Te Araroa Holiday Park - Tokomaru Bay
Sadly it is not the indulgent chip and dip pre-dinner snack you’re thinking of, but the condition of the roads today.
We started out early as planned, leaving the campsite at 7.30am and happy it was a cooler, cloudier morning as after the first 6kms of flat we knew we had three biggish hills of 115m, 205m and 220m to climb and we were fully loaded with fresh supplies and plenty of water.
The first hill went well and Dave was full steam ahead. Getting stronger with every day in the saddle, he now leads on the hills so he doesn’t have to slow down to my pace. Although I’m still going at a snails pace I’m huffing and puffing a lot less than the first week and I can keep the wheels turning.
It was by 9am on the second hill that the roadworks started. The last thing you want to see when you have good momentum on an uphill climb is loose gravel, and especially thick, chunky gravel. The second last thing you want to see is the same chunky gravel when you’re travelling 50kms an hour on a downhill. We must’ve had at least a dozen or more of these gravel interludes to contend with today and it took every ounce of balance and strength to stay in the saddle, and at times with the passing traffic it was safer to get off and push.
But the gravel won in the end and it really did stop us in our tracks - this is where the dip comes in. I was the first to come a cropper when I met a fully loaded logging truck (we are now on the logging route between Hicks Bay and Gisborne) on an uphill gravel section, and when a rock hit my front wheel spokes I lost control, and fell over with one foot still clipped in. Luckily there was no traffic behind me and Dave heard my screams from the top of the hill and ran to get me unclipped and off the road quickly. Just a few scrapes and bruises, and note to self – don’t clip in on gravel roads. My cleat had been sticking all morning so we got the tool bag out and put a new one on.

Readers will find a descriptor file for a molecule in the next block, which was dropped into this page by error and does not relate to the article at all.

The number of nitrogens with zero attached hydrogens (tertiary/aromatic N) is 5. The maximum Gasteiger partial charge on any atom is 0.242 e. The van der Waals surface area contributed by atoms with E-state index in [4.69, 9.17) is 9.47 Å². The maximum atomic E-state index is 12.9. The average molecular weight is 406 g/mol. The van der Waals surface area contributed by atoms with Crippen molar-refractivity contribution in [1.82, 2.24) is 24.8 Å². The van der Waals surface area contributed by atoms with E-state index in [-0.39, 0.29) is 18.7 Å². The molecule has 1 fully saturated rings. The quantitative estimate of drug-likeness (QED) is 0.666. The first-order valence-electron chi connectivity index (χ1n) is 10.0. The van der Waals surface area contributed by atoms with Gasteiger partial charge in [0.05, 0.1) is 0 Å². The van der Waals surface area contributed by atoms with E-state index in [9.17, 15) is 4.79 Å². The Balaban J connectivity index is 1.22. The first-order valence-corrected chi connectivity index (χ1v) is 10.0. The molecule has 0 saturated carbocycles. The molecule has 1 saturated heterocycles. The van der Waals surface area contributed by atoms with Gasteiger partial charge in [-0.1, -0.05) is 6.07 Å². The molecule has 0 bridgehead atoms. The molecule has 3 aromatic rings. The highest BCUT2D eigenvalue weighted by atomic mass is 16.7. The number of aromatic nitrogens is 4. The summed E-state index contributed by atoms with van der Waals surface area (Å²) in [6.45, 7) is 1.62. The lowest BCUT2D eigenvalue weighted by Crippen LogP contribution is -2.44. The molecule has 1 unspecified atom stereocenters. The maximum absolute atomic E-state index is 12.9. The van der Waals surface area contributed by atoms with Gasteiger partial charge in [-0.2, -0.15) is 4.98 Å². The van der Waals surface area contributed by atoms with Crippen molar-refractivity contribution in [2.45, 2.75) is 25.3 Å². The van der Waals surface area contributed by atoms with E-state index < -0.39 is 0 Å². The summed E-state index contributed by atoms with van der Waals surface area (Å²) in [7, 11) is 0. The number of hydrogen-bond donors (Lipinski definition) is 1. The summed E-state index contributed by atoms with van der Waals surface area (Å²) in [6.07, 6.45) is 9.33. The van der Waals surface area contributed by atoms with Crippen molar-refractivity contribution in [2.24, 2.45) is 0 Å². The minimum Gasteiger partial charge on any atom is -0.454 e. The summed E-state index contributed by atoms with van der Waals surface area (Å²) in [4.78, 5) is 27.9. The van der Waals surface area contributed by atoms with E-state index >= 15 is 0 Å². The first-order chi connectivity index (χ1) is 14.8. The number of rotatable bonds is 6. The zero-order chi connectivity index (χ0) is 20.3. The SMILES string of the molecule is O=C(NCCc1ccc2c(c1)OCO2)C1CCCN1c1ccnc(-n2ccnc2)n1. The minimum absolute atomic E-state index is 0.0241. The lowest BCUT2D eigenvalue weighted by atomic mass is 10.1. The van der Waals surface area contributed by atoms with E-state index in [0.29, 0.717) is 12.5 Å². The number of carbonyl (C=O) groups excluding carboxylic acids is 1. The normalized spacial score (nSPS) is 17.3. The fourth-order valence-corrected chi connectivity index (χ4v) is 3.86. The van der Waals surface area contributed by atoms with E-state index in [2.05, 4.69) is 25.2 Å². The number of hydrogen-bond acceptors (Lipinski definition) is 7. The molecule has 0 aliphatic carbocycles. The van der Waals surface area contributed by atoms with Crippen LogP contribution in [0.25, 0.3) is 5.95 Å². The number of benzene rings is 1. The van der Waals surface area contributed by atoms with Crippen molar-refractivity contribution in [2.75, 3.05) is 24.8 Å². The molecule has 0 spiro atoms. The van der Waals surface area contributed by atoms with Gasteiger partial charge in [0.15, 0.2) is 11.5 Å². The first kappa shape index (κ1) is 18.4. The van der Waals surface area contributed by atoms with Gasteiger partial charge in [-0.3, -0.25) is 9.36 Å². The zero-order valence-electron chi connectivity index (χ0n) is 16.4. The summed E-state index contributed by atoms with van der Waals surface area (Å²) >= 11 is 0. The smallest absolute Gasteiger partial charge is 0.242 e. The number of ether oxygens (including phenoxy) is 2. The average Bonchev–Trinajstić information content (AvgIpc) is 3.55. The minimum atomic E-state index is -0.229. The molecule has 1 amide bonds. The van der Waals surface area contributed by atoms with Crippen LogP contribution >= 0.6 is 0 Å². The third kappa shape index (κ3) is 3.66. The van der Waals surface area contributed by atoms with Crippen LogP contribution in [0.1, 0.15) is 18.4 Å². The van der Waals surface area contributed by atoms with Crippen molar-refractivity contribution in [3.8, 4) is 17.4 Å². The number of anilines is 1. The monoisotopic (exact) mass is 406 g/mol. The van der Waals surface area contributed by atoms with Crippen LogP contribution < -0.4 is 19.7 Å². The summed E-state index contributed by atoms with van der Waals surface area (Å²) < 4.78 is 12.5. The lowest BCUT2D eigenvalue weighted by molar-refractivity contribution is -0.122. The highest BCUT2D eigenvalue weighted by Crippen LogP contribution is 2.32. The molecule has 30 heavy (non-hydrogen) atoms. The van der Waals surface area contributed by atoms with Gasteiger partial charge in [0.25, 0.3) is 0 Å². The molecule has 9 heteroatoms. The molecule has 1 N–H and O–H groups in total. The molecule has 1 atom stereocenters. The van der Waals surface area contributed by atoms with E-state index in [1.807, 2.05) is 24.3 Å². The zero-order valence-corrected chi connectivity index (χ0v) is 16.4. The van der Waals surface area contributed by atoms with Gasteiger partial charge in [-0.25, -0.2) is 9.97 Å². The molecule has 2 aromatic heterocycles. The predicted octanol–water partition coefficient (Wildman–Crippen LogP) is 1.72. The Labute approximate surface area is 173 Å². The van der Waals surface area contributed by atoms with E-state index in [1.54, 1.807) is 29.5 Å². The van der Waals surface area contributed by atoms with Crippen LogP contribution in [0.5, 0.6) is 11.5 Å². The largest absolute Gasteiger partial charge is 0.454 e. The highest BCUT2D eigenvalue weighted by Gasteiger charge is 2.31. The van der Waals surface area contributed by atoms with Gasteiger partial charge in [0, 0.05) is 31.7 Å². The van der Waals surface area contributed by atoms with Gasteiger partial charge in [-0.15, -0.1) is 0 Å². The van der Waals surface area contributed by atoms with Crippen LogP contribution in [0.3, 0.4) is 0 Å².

It was much later in the day with only about 20kms to go when I rounded a downhill corner only to see a blue pannier in the middle of the road. Thankfully Dave was upright, and despite managing to slow down, his bike had skidded from under him as he hit yet another section of this annoying gravel. Once again we were lucky there was no following or oncoming traffic at that moment, and again just gravel burn.
Today was hard work, not only because of the gravel, but the hills were big, the wind was gusty and the distance was our longest day yet. Saying that we had a couple of nice stops, one at Tikitiki with its Maori church and wonderful carvings, and lunch at the Kai Kart in Ruatoria, as well as a much needed drink stop at Te Puia Springs and to clean the gravel and grit out of our legs, and all the while we met interesting local Maori folk, many of whom stopped with us on the gravel roads offering sympathy, help and lifts!
By the time we rode into Tokomaru Bay at 5pm we’d ridden just short of 90kms. We pitched the tent in record breaking time before the thunder and lightning and rain really set in, and with no kitchen facilities at this campsite we opted for dinner at the local pub, driven there by the campsite owner, and home again by the chef!
We think we’ll move on tomorrow; as nice as the campsite owners are, the facilities are poor and I really need a hot shower! Anaura Bay is only 28kms away and our next port of call.
This 9-week trip to NZ is not all about biking. We start by dropping the bikes in Auckland, flying to Queenstown to spend a couple of weeks and to run the marathon. Fly back to AKL and ride south to Nelson via Eastland & Hawkes Bay, before returning from Wellington to AKL by train.
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